The Takeaway: If successful, this proposal to establish a 30th U.S. estuarine research reserve — with public comment happening during National Estuaries Week — would be the first one in Connecticut.
In September 2021, NOAA and the state of Connecticut began to solicit public comment on a proposed Connecticut National Estuarine Research Reserve located along Long Island Sound. If approved, this site could become the 30th U.S. estuarine research reserve as soon as January 2022, and would help conserve valuable wetland habitat, consistent with President Biden’s America the Beautiful initiative. The comment period is happening at the same time as National Estuaries Week, September 18 – 25, a celebration of estuaries when the public is encouraged to explore a wetlands world of sights, sounds, and adventures at one of 29 current research reserves.
To date, NOAA’s research reserves have protected more than 1.3 million acres of land and water while providing living outdoor classrooms for students and teachers, community training hubs, field sites for estuarine research, and one-of-a-kind outdoor adventures.
“NOAA is committed to establishing the Connecticut estuarine research reserve, because reserves inform and strengthen climate change resilience at national and local levels, help communities tackle critical issues — such as coastal flooding, invasive species growth, and nonpoint source pollution — and support the coastal ecotourism economy,” says Nicole LeBoeuf, assistant administrator of NOAA’s National Ocean Service.
The U.S. coastal recreation and tourism industry generates an estimated $8 billion to $12 billion per year, and a large proportion of those activities take place in estuaries. These figures are likely to rise because, in 2019, Americans began to seek outdoor fun and adventure in record numbers.
From 2019 to 2020, American hikers grew by 8.1 million, campers by 7.9 million, and freshwater fishers by 3.4 million, according to the Outdoor Industry Association. Overall, 53% of Americans ages six and over participated in outdoor recreation at least once in 2020, the highest participation rate on record.
To learn more about NOAA’s engagement in the America the Beautiful initiative, visit America the Beautiful.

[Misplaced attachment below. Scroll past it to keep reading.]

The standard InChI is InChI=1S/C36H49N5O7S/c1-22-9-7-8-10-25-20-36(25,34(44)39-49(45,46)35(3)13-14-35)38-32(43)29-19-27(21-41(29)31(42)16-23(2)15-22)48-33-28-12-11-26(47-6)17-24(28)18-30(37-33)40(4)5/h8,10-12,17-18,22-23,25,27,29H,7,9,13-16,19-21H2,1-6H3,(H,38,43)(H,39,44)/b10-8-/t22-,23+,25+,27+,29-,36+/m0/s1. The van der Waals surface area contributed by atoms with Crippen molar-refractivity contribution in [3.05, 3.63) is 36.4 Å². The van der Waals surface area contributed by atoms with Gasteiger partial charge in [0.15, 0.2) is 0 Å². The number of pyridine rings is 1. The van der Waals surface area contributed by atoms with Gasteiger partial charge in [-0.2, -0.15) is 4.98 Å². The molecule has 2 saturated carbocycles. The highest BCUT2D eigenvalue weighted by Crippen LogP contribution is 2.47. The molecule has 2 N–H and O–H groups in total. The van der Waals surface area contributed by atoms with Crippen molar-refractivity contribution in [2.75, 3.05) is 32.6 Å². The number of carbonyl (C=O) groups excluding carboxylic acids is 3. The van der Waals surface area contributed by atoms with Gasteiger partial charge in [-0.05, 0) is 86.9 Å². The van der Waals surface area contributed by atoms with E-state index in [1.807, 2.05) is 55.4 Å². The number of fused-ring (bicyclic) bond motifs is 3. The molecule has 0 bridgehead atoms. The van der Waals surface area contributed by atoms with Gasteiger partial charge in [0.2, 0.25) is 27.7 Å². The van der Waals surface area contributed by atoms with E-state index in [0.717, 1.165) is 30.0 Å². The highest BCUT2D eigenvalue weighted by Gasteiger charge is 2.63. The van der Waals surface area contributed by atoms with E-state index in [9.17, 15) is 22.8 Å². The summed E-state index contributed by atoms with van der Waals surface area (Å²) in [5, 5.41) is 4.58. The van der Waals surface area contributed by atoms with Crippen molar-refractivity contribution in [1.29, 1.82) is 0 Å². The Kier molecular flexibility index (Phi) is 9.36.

NOAA’s National Estuarine Research Reserves are yours to explore
Estuaries: yours to explore. Hiking, birdwatching, swimming, fishing, hunting, kayaking, canoeing — nearly any outdoor adventure you can imagine is happening at a reserve somewhere.
Ohio’s serene waterways
At the Old Woman Creek National Estuarine Research Reserve, a kayaker glides among picturesque American lotus blossoms. Along the way osprey dive for food, great blue herons linger along the banks, and an occasional beaver lodge can be spotted. Photo: Michelle Bock
Texas’s Gulf Coast creatures
A Kemp’s Ridley sea turtle hatchling struggles toward the ocean to escape predators. At the Amos Rehabilitation Keep, part of the Mission-Aransas National Estuarine Research Reserve, visitors learn about animals on the path to recovery at the sea turtle pool, raptor enclosure, and walking paths with interpretive signage. Photo: Jace Tunnell
Maine’s autumn splendor
Fall at the Wells National Estuarine Research Reserve features spectacular colors, and hikers all year round enjoy easy-to-moderate trails with views of saltmarsh, forests, grasslands, beaches, overlooks, and Mount Agamenticus. Photo: Sarah Smith
A South Carolina living lab
A nature guide and student prepare to cast a net in the waters of the Ashepoo-Combahee-Edisto Basin National Estuarine Research Reserve. Teachers and students often use the reserve’s dock, public boat access, and nature trail system for lessons in the field. Photo: Hansje Gold-Krueck
California’s wide-open adventures
At the San Francisco Bay National Estuarine Research Reserve, explorers visit the working Rush Ranch for birding and hiking, plus tours of a working blacksmith shop, nature center, restored 100-year-old barn, and a house built in 1932 using a kit from Sears, Roebuck & Company. Photo: Tom Muehleisen
Estuary games in Delaware, Florida, and Texas
Learning center visitors play interactive games to find out how their actions can help, or hurt, estuaries and other living things at the Delaware, Guana Tolomato Matanzas, and Mission-Aransas National Estuarine Research Reserves. Photo: NOAA Science Collaborative
Massachusetts camping adventures
At the Waquoit Bay National Estuarine Research Reserve, overnight visitors enjoy 10 rustic campsites on Washburn Island, and day visitors take boating trips out to the island. Photo: Hansje Gold-Krueck
Puerto Rico’s seascapes
At the Jobos Bay National Estuarine Research Reserve, a restored marsh pond and dock offer striking vistas. Photo: Milton Muñoz
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